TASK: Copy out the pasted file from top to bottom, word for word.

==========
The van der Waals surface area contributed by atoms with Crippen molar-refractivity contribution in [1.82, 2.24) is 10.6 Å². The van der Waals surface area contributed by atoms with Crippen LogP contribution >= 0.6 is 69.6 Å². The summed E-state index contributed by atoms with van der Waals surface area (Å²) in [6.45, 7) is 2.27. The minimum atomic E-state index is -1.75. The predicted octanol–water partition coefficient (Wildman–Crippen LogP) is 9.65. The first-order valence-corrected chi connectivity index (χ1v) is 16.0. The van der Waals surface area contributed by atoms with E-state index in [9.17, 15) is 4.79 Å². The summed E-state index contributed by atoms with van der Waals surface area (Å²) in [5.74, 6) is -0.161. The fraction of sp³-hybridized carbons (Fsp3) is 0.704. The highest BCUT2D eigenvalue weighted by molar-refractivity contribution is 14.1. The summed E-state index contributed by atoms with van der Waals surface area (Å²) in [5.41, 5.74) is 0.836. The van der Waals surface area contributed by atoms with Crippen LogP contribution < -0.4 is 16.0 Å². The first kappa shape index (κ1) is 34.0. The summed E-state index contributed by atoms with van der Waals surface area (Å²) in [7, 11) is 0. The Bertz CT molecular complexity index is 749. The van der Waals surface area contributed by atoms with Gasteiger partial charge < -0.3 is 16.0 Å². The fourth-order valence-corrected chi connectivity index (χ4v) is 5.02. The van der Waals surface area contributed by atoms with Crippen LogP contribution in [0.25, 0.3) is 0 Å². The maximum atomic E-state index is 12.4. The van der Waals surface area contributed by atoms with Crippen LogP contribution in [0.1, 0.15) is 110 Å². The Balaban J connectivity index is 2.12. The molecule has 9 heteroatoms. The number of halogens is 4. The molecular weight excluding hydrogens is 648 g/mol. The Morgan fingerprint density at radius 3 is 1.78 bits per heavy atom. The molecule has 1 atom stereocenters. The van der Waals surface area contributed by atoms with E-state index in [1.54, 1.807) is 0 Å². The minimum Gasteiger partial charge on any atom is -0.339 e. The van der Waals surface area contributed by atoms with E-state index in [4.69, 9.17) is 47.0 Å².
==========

The van der Waals surface area contributed by atoms with Crippen molar-refractivity contribution in [1.82, 2.24) is 10.6 Å². The van der Waals surface area contributed by atoms with Crippen LogP contribution >= 0.6 is 69.6 Å². The summed E-state index contributed by atoms with van der Waals surface area (Å²) in [6.45, 7) is 2.27. The minimum atomic E-state index is -1.75. The predicted octanol–water partition coefficient (Wildman–Crippen LogP) is 9.65. The first-order valence-corrected chi connectivity index (χ1v) is 16.0. The van der Waals surface area contributed by atoms with E-state index in [9.17, 15) is 4.79 Å². The summed E-state index contributed by atoms with van der Waals surface area (Å²) in [5.74, 6) is -0.161. The fraction of sp³-hybridized carbons (Fsp3) is 0.704. The highest BCUT2D eigenvalue weighted by molar-refractivity contribution is 14.1. The summed E-state index contributed by atoms with van der Waals surface area (Å²) in [5.41, 5.74) is 0.836. The van der Waals surface area contributed by atoms with Crippen LogP contribution < -0.4 is 16.0 Å². The first kappa shape index (κ1) is 34.0. The summed E-state index contributed by atoms with van der Waals surface area (Å²) in [7, 11) is 0. The Bertz CT molecular complexity index is 749. The van der Waals surface area contributed by atoms with Gasteiger partial charge < -0.3 is 16.0 Å². The fourth-order valence-corrected chi connectivity index (χ4v) is 5.02. The van der Waals surface area contributed by atoms with Crippen LogP contribution in [0.25, 0.3) is 0 Å². The maximum atomic E-state index is 12.4. The van der Waals surface area contributed by atoms with Crippen LogP contribution in [0.1, 0.15) is 110 Å². The Balaban J connectivity index is 2.12. The molecule has 9 heteroatoms. The number of halogens is 4. The molecular weight excluding hydrogens is 648 g/mol. The Morgan fingerprint density at radius 3 is 1.78 bits per heavy atom. The molecule has 1 atom stereocenters. The van der Waals surface area contributed by atoms with E-state index in [1.54, 1.807) is 0 Å². The minimum Gasteiger partial charge on any atom is -0.339 e. The van der Waals surface area contributed by atoms with E-state index in [4.69, 9.17) is 47.0 Å².